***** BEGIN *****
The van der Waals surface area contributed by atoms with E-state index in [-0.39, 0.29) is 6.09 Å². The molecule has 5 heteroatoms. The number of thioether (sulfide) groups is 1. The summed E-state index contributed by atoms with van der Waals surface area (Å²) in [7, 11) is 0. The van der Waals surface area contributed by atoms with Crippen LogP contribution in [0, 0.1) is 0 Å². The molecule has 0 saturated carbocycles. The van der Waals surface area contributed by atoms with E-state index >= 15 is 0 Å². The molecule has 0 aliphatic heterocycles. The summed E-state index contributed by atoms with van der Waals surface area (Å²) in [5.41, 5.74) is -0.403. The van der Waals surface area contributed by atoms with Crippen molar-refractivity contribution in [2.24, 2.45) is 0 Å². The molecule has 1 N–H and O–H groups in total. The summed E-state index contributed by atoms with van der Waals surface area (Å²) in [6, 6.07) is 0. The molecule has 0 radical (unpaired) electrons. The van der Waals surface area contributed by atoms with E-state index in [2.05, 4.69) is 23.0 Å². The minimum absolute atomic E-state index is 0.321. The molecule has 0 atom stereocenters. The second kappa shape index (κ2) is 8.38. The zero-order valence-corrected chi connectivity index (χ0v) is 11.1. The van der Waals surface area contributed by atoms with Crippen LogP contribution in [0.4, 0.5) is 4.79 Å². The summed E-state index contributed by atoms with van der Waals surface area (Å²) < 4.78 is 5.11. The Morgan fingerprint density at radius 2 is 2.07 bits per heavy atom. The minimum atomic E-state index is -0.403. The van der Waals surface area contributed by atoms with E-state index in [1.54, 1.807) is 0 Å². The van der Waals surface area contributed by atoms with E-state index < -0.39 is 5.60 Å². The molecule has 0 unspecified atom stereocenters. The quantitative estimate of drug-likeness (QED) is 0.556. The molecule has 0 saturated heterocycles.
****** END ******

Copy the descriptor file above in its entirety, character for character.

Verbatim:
The van der Waals surface area contributed by atoms with E-state index in [-0.39, 0.29) is 6.09 Å². The molecule has 5 heteroatoms. The number of thioether (sulfide) groups is 1. The summed E-state index contributed by atoms with van der Waals surface area (Å²) in [7, 11) is 0. The van der Waals surface area contributed by atoms with Crippen LogP contribution in [0, 0.1) is 0 Å². The molecule has 0 saturated carbocycles. The van der Waals surface area contributed by atoms with E-state index >= 15 is 0 Å². The molecule has 0 aliphatic heterocycles. The summed E-state index contributed by atoms with van der Waals surface area (Å²) in [5.41, 5.74) is -0.403. The van der Waals surface area contributed by atoms with Crippen molar-refractivity contribution in [2.24, 2.45) is 0 Å². The molecule has 1 N–H and O–H groups in total. The summed E-state index contributed by atoms with van der Waals surface area (Å²) in [6, 6.07) is 0. The molecule has 0 radical (unpaired) electrons. The van der Waals surface area contributed by atoms with E-state index in [2.05, 4.69) is 23.0 Å². The minimum absolute atomic E-state index is 0.321. The molecule has 0 atom stereocenters. The second kappa shape index (κ2) is 8.38. The zero-order valence-corrected chi connectivity index (χ0v) is 11.1. The van der Waals surface area contributed by atoms with Crippen LogP contribution in [0.4, 0.5) is 4.79 Å². The summed E-state index contributed by atoms with van der Waals surface area (Å²) < 4.78 is 5.11. The Morgan fingerprint density at radius 2 is 2.07 bits per heavy atom. The minimum atomic E-state index is -0.403. The van der Waals surface area contributed by atoms with E-state index in [1.54, 1.807) is 0 Å². The van der Waals surface area contributed by atoms with E-state index < -0.39 is 5.60 Å². The molecule has 0 unspecified atom stereocenters. The quantitative estimate of drug-likeness (QED) is 0.556. The molecule has 0 saturated heterocycles.